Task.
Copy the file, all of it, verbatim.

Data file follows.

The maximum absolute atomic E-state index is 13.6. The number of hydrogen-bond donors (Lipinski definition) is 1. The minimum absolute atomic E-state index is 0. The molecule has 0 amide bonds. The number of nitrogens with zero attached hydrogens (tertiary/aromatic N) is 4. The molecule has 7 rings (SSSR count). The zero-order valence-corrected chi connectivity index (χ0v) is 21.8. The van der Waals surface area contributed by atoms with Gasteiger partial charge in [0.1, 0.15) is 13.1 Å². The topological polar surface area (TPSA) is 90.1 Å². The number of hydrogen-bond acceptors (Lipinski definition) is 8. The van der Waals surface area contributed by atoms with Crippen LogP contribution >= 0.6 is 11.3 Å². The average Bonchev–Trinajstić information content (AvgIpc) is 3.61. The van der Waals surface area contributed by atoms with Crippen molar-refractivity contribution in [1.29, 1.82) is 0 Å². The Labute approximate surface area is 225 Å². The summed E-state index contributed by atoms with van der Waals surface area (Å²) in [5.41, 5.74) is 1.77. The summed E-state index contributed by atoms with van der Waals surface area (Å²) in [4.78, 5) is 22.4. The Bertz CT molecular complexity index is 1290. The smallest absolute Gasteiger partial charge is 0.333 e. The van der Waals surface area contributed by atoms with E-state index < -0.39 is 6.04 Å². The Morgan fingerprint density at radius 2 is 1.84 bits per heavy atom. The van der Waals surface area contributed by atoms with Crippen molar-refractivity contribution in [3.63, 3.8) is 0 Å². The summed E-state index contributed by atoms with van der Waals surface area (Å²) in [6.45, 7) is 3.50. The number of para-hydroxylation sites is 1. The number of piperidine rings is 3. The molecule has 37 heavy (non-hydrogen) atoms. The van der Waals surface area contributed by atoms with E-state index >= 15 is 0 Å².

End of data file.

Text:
The maximum absolute atomic E-state index is 13.6. The number of hydrogen-bond donors (Lipinski definition) is 1. The minimum absolute atomic E-state index is 0. The molecule has 0 amide bonds. The number of nitrogens with zero attached hydrogens (tertiary/aromatic N) is 4. The molecule has 7 rings (SSSR count). The zero-order valence-corrected chi connectivity index (χ0v) is 21.8. The van der Waals surface area contributed by atoms with Gasteiger partial charge in [0.1, 0.15) is 13.1 Å². The topological polar surface area (TPSA) is 90.1 Å². The number of hydrogen-bond acceptors (Lipinski definition) is 8. The van der Waals surface area contributed by atoms with Crippen LogP contribution >= 0.6 is 11.3 Å². The average Bonchev–Trinajstić information content (AvgIpc) is 3.61. The van der Waals surface area contributed by atoms with Crippen molar-refractivity contribution in [1.29, 1.82) is 0 Å². The Labute approximate surface area is 225 Å². The summed E-state index contributed by atoms with van der Waals surface area (Å²) in [5.41, 5.74) is 1.77. The summed E-state index contributed by atoms with van der Waals surface area (Å²) in [4.78, 5) is 22.4. The Bertz CT molecular complexity index is 1290. The smallest absolute Gasteiger partial charge is 0.333 e. The van der Waals surface area contributed by atoms with E-state index < -0.39 is 6.04 Å². The Morgan fingerprint density at radius 2 is 1.84 bits per heavy atom. The van der Waals surface area contributed by atoms with Crippen molar-refractivity contribution in [3.63, 3.8) is 0 Å². The summed E-state index contributed by atoms with van der Waals surface area (Å²) in [6.45, 7) is 3.50. The number of para-hydroxylation sites is 1. The number of piperidine rings is 3. The molecule has 37 heavy (non-hydrogen) atoms. The van der Waals surface area contributed by atoms with E-state index >= 15 is 0 Å².